The bald eagle circles the river basin and returns to her nest at the top of the pine. The hungry eaglets chatter to her. Their squawks and squeals echo across the water.
Daylight is growing longer. My dog trots along beside me, sniffing the deer trails, lunging at the disappearing flash of rabbit tail. He’s just a year old, springy and deft – and today he is more attuned than usual, picking up on the new action and songs of the wild.
Back at home, the first green shoots of tulips are showing themselves along the path between my house and garage. They’ll be dusted in snow another time or two before stubborn winter gives way and spring bursts into full glory — but that’s not stopping us from dragging dusty lawn chairs from storage and setting them up in that patch of sun in the driveway where we’ll page through seed catalogs and dream about kneeling in a jungly July garden.
The boys are crafting slingshots and nunchucks from sticks at the edge of the woods. The phone rings inside the house. My instinct is to let it ring, but my grandmother’s health is declining, so I head for the door. It’s a telemarketing call from some company, but now I’m thinking of her.
Her legs have weakened so much this winter that she’s no longer able to transfer herself to or from her wheelchair. Her lungs are ridden with pneumonia, her mind with confusion. Yesterday she told my mother she was getting dressed and ready for a sports banquet that evening – my grandfather was involved with high school athletics for decades, but he’s been gone for five years.
I wonder if she knows we’re on the cusp of true springtime. I wonder if that matters anymore when you’re ninety-three years old and your rogue hands can’t screw a cap back on a plastic water bottle anymore, let alone clutch a watering can.
Does she hear the songs of the birds from the other side of the windowpane in her assisted living room? Does she know the robins have returned like always – like they did to her backyard maple on Saginaw Street, the one we used as a backdrop for dozens of family photos?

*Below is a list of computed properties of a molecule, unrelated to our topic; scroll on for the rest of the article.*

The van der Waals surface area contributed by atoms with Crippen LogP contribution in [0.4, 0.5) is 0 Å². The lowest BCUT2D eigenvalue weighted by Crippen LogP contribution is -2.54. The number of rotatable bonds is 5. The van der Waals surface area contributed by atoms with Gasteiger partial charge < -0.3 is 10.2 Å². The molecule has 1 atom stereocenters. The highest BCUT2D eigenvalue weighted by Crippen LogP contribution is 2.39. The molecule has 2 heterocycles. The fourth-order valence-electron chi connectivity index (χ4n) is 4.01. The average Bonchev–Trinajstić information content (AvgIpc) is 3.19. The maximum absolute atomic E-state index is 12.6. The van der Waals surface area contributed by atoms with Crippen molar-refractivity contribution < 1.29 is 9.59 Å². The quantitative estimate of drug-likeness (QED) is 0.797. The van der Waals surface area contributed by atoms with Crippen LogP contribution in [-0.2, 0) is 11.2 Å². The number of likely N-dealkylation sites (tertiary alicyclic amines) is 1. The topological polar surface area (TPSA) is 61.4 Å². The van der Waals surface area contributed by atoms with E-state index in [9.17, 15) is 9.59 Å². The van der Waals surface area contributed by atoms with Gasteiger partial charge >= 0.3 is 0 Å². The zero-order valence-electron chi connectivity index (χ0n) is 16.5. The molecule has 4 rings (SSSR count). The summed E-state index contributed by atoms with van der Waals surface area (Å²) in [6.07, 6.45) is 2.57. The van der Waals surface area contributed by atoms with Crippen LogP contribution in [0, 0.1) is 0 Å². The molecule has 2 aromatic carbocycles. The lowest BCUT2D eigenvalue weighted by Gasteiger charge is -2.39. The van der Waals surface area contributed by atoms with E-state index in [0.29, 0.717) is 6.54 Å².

Does she know in a few weeks we’ll be busting her out of that place and parking her in the shade of the umbrella on my sister’s patio where she can watch the kids splash in the pool – where she’ll feel the pleasant breeze across her collarbone and smell the charred meats that sizzle and pop on the grill?
Come on, Spring. We need you here.
We need you so we can be alive again. We need you so we can put things in the earth — so the carrot and potato peels we’ve been piling up all winter can turn into something that nourishes us once more in the circle of life and living.
We need you because we’ve almost forgotten how sunshine feels on bare shoulders. How country music sounds through the open windows of the neighbor’s truck. How to float on our backs in the river inlet, lifting our chests above the chilly waters.
We need you. I need you.
Because Nana. Because Because Lily of the Valley. Because morning dew.
Because 92 glittering springtimes could never be enough — because we’ve never done a single one without her. Because on my knees in the dirt is the only posture my body knows to assume right now.
Please, Spring — come quickly.
Back outside, a mama robin circles around the willow bushes in my yard. I’ve been watching her for a week now. She is fat and round with eggs, hopping about in search of sticks or strings for her nest. She stops and looks at me for a long time, like she knows something, then flies to the cedars.
I wonder when she will taste the first fat worm from the thawing earth, or when she’ll begin her sit on those blue eggs in the deep basin of her nest.
Maybe it will be today.
Photo via Wikimedia